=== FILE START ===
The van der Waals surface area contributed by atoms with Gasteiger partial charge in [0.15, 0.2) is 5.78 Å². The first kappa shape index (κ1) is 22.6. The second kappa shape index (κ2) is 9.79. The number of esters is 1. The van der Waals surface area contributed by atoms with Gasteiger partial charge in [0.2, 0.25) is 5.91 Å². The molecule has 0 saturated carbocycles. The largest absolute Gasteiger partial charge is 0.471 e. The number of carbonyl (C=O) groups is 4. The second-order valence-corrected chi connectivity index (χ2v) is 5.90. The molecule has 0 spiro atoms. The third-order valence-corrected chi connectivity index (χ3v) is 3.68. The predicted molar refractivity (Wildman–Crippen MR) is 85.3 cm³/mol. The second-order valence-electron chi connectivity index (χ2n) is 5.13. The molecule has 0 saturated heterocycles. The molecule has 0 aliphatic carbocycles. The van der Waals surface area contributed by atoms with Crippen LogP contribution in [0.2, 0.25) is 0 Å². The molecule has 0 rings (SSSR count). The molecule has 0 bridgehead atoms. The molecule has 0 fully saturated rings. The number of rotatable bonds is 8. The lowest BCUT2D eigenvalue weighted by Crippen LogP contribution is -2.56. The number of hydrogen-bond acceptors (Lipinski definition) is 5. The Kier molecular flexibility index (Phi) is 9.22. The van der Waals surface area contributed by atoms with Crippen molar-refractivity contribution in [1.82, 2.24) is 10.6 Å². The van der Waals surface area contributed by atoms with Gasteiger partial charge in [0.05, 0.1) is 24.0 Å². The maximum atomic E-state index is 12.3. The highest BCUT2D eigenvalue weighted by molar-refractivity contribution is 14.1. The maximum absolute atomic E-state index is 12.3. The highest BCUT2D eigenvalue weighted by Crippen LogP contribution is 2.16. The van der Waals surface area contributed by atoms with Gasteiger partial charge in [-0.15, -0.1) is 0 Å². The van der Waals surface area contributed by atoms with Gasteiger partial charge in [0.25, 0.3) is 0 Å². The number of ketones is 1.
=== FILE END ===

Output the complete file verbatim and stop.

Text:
The van der Waals surface area contributed by atoms with Gasteiger partial charge in [0.15, 0.2) is 5.78 Å². The first kappa shape index (κ1) is 22.6. The second kappa shape index (κ2) is 9.79. The number of esters is 1. The van der Waals surface area contributed by atoms with Gasteiger partial charge in [0.2, 0.25) is 5.91 Å². The molecule has 0 saturated carbocycles. The largest absolute Gasteiger partial charge is 0.471 e. The number of carbonyl (C=O) groups is 4. The second-order valence-corrected chi connectivity index (χ2v) is 5.90. The molecule has 0 spiro atoms. The third-order valence-corrected chi connectivity index (χ3v) is 3.68. The predicted molar refractivity (Wildman–Crippen MR) is 85.3 cm³/mol. The second-order valence-electron chi connectivity index (χ2n) is 5.13. The molecule has 0 saturated heterocycles. The molecule has 0 aliphatic carbocycles. The van der Waals surface area contributed by atoms with Crippen LogP contribution in [0.2, 0.25) is 0 Å². The molecule has 0 rings (SSSR count). The molecule has 0 bridgehead atoms. The molecule has 0 fully saturated rings. The number of rotatable bonds is 8. The lowest BCUT2D eigenvalue weighted by Crippen LogP contribution is -2.56. The number of hydrogen-bond acceptors (Lipinski definition) is 5. The Kier molecular flexibility index (Phi) is 9.22. The van der Waals surface area contributed by atoms with Crippen molar-refractivity contribution in [1.82, 2.24) is 10.6 Å². The van der Waals surface area contributed by atoms with Gasteiger partial charge in [0.05, 0.1) is 24.0 Å². The maximum atomic E-state index is 12.3. The highest BCUT2D eigenvalue weighted by molar-refractivity contribution is 14.1. The maximum absolute atomic E-state index is 12.3. The highest BCUT2D eigenvalue weighted by Crippen LogP contribution is 2.16. The van der Waals surface area contributed by atoms with Gasteiger partial charge in [-0.15, -0.1) is 0 Å². The van der Waals surface area contributed by atoms with Gasteiger partial charge in [0.25, 0.3) is 0 Å². The number of ketones is 1.